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Blame Ethanol for Spike in Gasoline Prices: Lutz

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If the road to hell is paved with good intentions, as the old saying goes, than attempting to save Midwestern corn farmers by way of a Federal ethanol mandate is surely on a southbound highway of its own. This, as news about pain at the pump and the threat of rising gasoline prices swings into high gear.

But for all our analysis and rationalization that strife in the Middle East, summer driving season and growing overseas demand from places like China are keeping crude oil prices high, David Lutz, head of ETF trading at Stifel, Nicolaus says we're looking in the wrong place.

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"As a result of the 2005 Clean Air Act, refiners need to blend a certain amount of ethanol into gasoline every year, and every year the amount they blend in goes higher and higher," Lutz says in the attached video.

He says as long as U.S. gasoline consumption is going up, the 10% ethanol blend mandate "is not a problem." However, he points out that American gasoline usage is currently down and has been falling for the past four years, and recently touched a 13-year low. As a result, Lutz says refiners have hit "the Blend Wall."

"It has created a situation where refiners have to mix 10% ethanol into the gasoline they make — even though the market can't consume it all," he says, noting that most vehicles on the road today can't handle any more than E-10, as the mixed gasoline is known.

Now here's the tricky part. In order to adhere to this federal mandate, Lutz says, refiners have been buying ethanol credits, known as RINs (Renewable Identification Numbers), to offset their obligations. Predictably, this surge in demand for RINs has pushed the price to record highs.

"The price of these credits has gone from pennies on the dollar at the beginning of this year to almost $1.40 today, including a massive spike up in the last couple of weeks," Lutz says. "I would think the recent move that we've seen in gasoline prices, towards year-to-date highs over the last four months, half of it has been due to this ethanol policy."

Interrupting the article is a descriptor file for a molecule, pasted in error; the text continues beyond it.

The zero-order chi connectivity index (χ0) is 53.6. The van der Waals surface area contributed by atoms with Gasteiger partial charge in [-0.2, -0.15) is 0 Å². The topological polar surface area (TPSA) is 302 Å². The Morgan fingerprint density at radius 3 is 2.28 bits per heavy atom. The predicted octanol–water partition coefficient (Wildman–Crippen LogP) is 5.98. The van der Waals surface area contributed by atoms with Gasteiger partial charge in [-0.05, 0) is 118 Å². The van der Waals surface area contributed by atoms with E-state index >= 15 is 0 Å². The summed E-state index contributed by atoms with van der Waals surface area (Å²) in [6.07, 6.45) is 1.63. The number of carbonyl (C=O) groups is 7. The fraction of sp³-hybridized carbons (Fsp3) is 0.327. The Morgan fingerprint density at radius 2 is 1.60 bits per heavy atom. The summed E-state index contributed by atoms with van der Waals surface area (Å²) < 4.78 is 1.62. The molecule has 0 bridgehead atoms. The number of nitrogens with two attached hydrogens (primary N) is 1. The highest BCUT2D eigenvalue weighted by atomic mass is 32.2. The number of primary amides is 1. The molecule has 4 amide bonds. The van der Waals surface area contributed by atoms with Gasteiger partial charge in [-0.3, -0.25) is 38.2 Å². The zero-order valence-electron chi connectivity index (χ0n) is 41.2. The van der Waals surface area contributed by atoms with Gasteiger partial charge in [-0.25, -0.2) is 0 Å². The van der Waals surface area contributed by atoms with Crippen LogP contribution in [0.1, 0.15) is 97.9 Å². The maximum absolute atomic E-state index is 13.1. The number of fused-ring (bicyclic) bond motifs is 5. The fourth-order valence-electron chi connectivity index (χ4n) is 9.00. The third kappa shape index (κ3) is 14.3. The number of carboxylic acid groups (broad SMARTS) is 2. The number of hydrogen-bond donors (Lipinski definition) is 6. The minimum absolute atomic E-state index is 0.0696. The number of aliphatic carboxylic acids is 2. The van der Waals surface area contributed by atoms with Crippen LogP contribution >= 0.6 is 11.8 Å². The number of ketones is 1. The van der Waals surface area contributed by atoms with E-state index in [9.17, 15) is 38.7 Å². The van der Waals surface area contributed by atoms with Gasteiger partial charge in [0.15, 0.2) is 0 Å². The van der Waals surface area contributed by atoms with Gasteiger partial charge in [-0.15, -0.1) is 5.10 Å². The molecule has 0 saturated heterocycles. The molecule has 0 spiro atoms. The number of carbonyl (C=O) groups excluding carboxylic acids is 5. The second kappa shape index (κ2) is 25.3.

Adding to the dilemma is the fact that refiners are exporting the gasoline they can't sell here, which keeps inventories low and prices high. And if you think that's bad, just wait until E-15 comes to market in 2015. Despite protestations — from automakers, the AAA, refiners, oil producers, outdoor power equipment manufacturers, and the American Petroleum Institute — the Supreme Court refused to block the increased use of ethanol required by the EPA's Renewable Fuel Standards.

To be fair, Corn Belt states and bio-fuel advocates applaud the proposed increase and have argued that concerns are unwarranted and the risks overstated. But with an estimated 95% of the U.S. auto fleet unable to handle E-15 fuel (and the risk of having auto warranties voided if they do use it) — as well as some 700,000 gas stations, 3,000 miles of pipelines, and hundreds of millions of lawnmowers and generators and the like at riskCongress is belatedly taking action in a bid to thwart a looming disaster.

Clearly there will be more hearings held on the matter, but it remains to be seen if the combined forces of big oil and small business are enough to slow the best intentions of the EPA and the drive to boost ethanol use by fifty percent.

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